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Novel prosthecate bacteria from the candidate phylum Acetothermia revealed by culture-independent genomics and advanced microscopy

By Li-Ping Hao, Simon J. McIlroy, Rasmus Hansen Kirkegaard, Søeren M. Karst, Warnakulasuriya Eustace Yrosh Fernando, Hüsnü Aslan, Rikke Meyer, Mads Albertsen, Per H. Nielsen, Morten Simonsen Dueholm

Posted 24 Oct 2017
bioRxiv DOI: 10.1101/207811 (published DOI: 10.1038/s41396-018-0187-9)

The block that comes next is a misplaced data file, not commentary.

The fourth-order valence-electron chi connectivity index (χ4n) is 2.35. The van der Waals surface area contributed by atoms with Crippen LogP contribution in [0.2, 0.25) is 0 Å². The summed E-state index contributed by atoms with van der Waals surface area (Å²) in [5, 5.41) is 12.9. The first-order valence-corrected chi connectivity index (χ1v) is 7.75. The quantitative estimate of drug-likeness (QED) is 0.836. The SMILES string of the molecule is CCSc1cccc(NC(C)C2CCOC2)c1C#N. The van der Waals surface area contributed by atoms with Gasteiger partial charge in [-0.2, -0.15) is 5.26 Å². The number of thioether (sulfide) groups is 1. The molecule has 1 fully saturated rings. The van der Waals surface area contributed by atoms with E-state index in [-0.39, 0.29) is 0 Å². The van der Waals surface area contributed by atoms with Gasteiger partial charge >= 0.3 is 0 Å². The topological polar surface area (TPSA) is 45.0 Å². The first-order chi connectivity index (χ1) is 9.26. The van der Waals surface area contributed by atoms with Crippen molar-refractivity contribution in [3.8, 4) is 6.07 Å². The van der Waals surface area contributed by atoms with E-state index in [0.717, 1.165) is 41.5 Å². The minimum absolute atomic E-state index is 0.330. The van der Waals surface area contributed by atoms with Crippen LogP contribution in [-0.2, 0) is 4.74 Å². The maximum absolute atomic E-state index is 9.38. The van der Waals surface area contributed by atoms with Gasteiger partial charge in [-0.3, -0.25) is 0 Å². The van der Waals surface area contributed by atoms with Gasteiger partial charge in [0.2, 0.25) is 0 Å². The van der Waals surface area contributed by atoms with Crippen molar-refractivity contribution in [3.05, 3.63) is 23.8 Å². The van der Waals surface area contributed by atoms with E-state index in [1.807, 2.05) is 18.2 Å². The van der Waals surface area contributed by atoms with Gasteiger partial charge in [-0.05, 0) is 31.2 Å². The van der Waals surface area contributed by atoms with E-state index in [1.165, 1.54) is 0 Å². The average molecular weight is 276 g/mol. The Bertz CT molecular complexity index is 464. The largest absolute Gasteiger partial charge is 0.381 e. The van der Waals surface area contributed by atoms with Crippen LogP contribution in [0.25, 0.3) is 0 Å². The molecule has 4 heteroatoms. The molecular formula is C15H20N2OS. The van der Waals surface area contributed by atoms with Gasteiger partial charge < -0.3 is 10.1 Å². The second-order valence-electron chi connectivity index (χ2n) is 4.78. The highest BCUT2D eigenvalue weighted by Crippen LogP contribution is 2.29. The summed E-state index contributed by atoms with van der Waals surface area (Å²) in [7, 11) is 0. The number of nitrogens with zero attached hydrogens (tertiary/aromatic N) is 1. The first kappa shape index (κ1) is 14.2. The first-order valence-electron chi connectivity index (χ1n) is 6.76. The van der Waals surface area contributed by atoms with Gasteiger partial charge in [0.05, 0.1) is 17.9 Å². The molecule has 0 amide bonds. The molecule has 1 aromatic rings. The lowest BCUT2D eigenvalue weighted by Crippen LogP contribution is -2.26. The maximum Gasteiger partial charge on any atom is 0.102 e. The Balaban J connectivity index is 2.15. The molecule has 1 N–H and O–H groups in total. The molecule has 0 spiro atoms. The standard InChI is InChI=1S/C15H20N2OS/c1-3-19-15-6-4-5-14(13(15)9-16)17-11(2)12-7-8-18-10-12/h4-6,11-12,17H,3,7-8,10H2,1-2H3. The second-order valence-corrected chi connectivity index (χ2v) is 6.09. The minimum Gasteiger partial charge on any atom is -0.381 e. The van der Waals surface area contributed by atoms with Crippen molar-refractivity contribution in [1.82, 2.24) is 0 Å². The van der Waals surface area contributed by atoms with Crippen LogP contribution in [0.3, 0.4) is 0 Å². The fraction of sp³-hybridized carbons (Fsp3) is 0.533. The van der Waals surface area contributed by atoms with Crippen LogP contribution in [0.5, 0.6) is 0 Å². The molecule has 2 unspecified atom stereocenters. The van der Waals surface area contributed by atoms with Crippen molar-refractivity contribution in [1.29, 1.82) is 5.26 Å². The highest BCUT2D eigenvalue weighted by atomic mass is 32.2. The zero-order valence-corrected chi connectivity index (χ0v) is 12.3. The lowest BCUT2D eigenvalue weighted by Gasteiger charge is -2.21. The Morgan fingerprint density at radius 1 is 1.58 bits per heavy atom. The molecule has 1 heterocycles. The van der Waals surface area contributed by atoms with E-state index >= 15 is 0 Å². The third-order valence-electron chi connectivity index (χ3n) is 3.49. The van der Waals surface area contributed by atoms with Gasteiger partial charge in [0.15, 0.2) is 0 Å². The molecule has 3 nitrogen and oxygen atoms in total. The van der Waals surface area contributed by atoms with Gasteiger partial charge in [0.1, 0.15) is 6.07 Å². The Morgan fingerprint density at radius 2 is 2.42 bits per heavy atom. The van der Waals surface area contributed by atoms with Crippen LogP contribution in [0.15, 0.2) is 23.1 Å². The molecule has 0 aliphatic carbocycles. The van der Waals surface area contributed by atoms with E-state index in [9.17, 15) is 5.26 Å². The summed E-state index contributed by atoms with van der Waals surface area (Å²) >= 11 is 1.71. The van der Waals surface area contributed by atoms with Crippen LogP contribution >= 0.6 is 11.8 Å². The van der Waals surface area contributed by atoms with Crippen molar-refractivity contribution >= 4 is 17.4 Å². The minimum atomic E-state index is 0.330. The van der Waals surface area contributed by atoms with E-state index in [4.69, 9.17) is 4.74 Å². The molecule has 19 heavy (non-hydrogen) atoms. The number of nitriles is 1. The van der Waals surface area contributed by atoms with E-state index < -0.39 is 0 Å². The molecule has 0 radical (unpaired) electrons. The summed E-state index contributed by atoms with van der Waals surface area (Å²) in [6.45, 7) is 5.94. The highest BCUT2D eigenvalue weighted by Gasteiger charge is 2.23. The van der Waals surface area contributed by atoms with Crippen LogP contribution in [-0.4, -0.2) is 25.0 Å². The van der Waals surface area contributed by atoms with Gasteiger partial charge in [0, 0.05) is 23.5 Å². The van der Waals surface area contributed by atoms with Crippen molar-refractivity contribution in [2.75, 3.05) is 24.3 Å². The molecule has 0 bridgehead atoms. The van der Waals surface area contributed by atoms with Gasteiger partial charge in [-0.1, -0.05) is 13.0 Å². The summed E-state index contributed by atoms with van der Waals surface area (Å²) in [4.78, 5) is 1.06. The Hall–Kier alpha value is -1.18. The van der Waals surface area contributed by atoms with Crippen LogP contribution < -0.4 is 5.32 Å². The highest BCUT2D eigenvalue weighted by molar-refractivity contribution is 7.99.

Members of the candidate phylum Acetothermia are globally distributed and detected in various habitats. However, little is known about their physiology and ecological importance. In this study, an OTU belonging to Acetothermia was detected at high abundance in two full-scale anaerobic digesters. The first closed genome from this phylum was obtained by differential coverage binning of metagenomes and scaffolding with nanopore data. Genome annotation and metabolic reconstruction suggested an anaerobic chemoheterotrophic lifestyle in which the bacterium obtain energy and carbon via fermentation of peptides, amino acids, and simple sugars to acetate, formate, and hydrogen. The morphology was unusual and composed of a central rod-shaped cell with bipolar prosthecae as revealed by fluorescence in situ hybridization combined with confocal laser scanning microscopy, Raman microspectroscopy and atomic force microscopy. We hypothesize that these prosthecae allow for increased nutrient uptake by greatly expanding the cell surface area, providing a competitive advantage under nutrient-limited conditions.

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